‘Town that turned into village is the centre of Dorset’

November 3, 2015

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SAXON ROOTS: The abbey was established as a religious house in memory of Edwin, the brother of the Saxon king Athelstan, who drowned eat sea. The religious house eventually became Milton Abbey. The eastern chapels are gone, as is the nave. This was taken on a sunnier visit on a walk around the Abbey and village in March 2011.

Hambro View

SLOPING STREET: The thatched cottages are neatly arranged along the main single lane, high street in an artificial way. This was part of the design of the famous gardener ‘Capability Brown’. It took seven years to design from its origins in 1773. Lord Milton didn’t like the proximity of the ‘town’ to the main house.

Hambro Arms 1

LOCAL PUB: The Hambro Arms has a refurbished and spacious bar with a log fire and offers a varied menu for different times of the day. Guests staying overnight can enjoy a full, cooked English breakfast.

Post Office

FOCAL POINT: The Milton Abbas post office and stores has a number of local postcards, card booklet and small guides on the history of the village, as well as the usual groceries the villagers need.

 

St James Church

CONSERVATION HUB: St James Church is part of the Winterborne Valley and Milton Abbas benefice. It is said that the poet Thomas Hardy was a visitor to this church. The church has a wildlife conservation group named after it that has won awards in its work to attract wildlife to the churchyard and its surrounding area.

 

A MILLENIUM of history tells the story of a village – and formerly a town – that lies right in the centre of Dorset.

Milton Abbas is a small village that is eight miles south of Blandford and 11 miles north east of Dorchester and is half an hour’s drive from Poole and Bournemouth.

This was my first visit here since coming with three friends – Magdalena, Vincenzo and Gonzalo – on a long walk on a early spring afternoon in March 2011, but this time it was a drizzly, autumn afternoon.

The village dates back to 1773 when building started at the instruction of Lord Milton as part of the transfer of the old town originally located within the grounds of Milton Abbey.

The Saxon king Athelstan, grandson of King Alfred the Great, founded a church at Middleton (Milton) which was converted into an abbey in 964.

St Catherine’s Chapel is said to be the site which Athelstan camped before his victory at Brunanbugh where he allegedly slew five Danish kings and seven Earls in his defence to be King of all England. As an act of thanksgiving for this victory, he found the original religious house which eventually became Milton Abbey.

The abbey was in commemoration of Athelstan’s brother Edwin who perished at sea. All the early buildings – along with relics, books and documents – were raised to the ground in a blaze in 1309 caused by lightning.

The existing building now comprises only of the chancel, tower and transepts – the eastern chapels were demolished and the nave was never restored.

The old town in the abbey grounds used to contain a brewery, four inns, a Grammar school, many shops of up to 100 cottages. The town was decimated by the Black Death in 1348 and it was further hit by another disease outbreak following a horrible fire in 1658 which ruined a quarter of the town.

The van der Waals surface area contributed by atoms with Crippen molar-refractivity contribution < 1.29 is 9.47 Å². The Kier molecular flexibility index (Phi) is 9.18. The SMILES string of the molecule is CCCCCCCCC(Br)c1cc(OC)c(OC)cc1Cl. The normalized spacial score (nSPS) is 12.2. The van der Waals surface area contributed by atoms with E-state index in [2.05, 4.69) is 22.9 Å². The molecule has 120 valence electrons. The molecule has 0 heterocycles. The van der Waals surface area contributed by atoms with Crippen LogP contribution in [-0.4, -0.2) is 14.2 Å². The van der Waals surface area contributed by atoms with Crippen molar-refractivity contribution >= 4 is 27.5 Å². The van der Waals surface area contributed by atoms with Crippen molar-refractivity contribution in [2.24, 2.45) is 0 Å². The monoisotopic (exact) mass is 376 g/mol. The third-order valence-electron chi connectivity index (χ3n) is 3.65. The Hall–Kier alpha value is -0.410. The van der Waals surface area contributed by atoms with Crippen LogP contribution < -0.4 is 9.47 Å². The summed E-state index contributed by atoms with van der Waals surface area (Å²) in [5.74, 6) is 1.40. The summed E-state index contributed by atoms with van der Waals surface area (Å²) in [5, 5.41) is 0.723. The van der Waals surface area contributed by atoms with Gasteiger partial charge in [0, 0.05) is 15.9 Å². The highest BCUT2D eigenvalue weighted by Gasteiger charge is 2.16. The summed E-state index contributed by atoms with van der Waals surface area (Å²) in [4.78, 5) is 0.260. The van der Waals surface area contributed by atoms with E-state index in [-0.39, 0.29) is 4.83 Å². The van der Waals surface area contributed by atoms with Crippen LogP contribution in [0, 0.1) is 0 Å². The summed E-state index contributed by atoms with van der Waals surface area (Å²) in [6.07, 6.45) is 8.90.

Nowadays with the town long gone, the abbey still makes an imposing sight on the landscape as the backdrop to one of the South West’s most prominent public schools.

Following its relocation visitors come from all over the world to see the village with its quaint columns of thatched cottages either side of the main high street, the Hambro Arms, the post office and other prominent pieces of village of architecture.

As well as the pub and post office, the village boasts two holiday let businesses; rural business Steeponbill Farm, furniture maker Paul Morris-Pinchefsky and artisans the Dorset Sign Makers

The well-known landscape gardener ‘Capability’ Brown designed the valley in which the village now lies and much of the surrounding countryside. Its layout reminds me of the village of Croscombe, near Wells, but it is in no way as spectacular as here. The village was moved as Joseph Damer (Lord Milton) didn’t like the proximity of it to his grand residence.

In July, St James Church celebrated its 60th anniversary as a Listed Building. In addition to this, the church is part of a wildlife conservation group that maintains the churchyard and surrounding area for the benefit of wildlife.

St James Wildlife Conservation Group have done such a good job that they were awarded the Bishop’s Prize for the third successive year and a very interesting photographic display keeps updated pictures of fauna and flora in the porch.

Although the village was first designed in 1773, it took seven years to complete and the thatched cottages were evenly spaced in an artificial way on the single, sloping street.

The village hosts an impressive annual street fair that features traditional music and dancing; a Dorset food market; stalls and demonstrations and children’s entertainment. The event just gone was opened by zoologist and The One Show presenter Dr George McGavin.

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